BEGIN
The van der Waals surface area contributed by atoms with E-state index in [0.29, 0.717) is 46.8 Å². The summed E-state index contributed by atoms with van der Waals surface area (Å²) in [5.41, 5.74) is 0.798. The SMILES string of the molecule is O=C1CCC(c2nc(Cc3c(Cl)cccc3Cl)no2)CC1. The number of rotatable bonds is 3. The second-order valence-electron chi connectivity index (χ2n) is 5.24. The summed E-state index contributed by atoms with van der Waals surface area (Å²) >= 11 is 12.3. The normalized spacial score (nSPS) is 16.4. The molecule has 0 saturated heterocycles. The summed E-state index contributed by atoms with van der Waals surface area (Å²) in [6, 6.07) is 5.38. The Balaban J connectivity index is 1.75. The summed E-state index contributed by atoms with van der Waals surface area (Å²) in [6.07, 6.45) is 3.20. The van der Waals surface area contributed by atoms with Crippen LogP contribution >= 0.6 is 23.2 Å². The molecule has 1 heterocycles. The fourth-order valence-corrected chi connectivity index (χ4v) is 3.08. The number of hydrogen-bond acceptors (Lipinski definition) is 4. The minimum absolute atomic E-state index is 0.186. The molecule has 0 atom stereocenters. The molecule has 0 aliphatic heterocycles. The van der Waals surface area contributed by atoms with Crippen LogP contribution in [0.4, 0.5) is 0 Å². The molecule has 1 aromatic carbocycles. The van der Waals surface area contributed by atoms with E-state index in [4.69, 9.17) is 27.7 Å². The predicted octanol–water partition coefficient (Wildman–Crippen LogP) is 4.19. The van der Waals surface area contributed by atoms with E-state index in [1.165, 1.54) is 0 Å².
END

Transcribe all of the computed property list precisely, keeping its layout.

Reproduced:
The van der Waals surface area contributed by atoms with E-state index in [0.29, 0.717) is 46.8 Å². The summed E-state index contributed by atoms with van der Waals surface area (Å²) in [5.41, 5.74) is 0.798. The SMILES string of the molecule is O=C1CCC(c2nc(Cc3c(Cl)cccc3Cl)no2)CC1. The number of rotatable bonds is 3. The second-order valence-electron chi connectivity index (χ2n) is 5.24. The summed E-state index contributed by atoms with van der Waals surface area (Å²) >= 11 is 12.3. The normalized spacial score (nSPS) is 16.4. The molecule has 0 saturated heterocycles. The summed E-state index contributed by atoms with van der Waals surface area (Å²) in [6, 6.07) is 5.38. The Balaban J connectivity index is 1.75. The summed E-state index contributed by atoms with van der Waals surface area (Å²) in [6.07, 6.45) is 3.20. The van der Waals surface area contributed by atoms with Crippen LogP contribution >= 0.6 is 23.2 Å². The molecule has 1 heterocycles. The fourth-order valence-corrected chi connectivity index (χ4v) is 3.08. The number of hydrogen-bond acceptors (Lipinski definition) is 4. The minimum absolute atomic E-state index is 0.186. The molecule has 0 atom stereocenters. The molecule has 0 aliphatic heterocycles. The van der Waals surface area contributed by atoms with Crippen LogP contribution in [0.4, 0.5) is 0 Å². The molecule has 1 aromatic carbocycles. The van der Waals surface area contributed by atoms with E-state index in [4.69, 9.17) is 27.7 Å². The predicted octanol–water partition coefficient (Wildman–Crippen LogP) is 4.19. The van der Waals surface area contributed by atoms with E-state index in [1.165, 1.54) is 0 Å².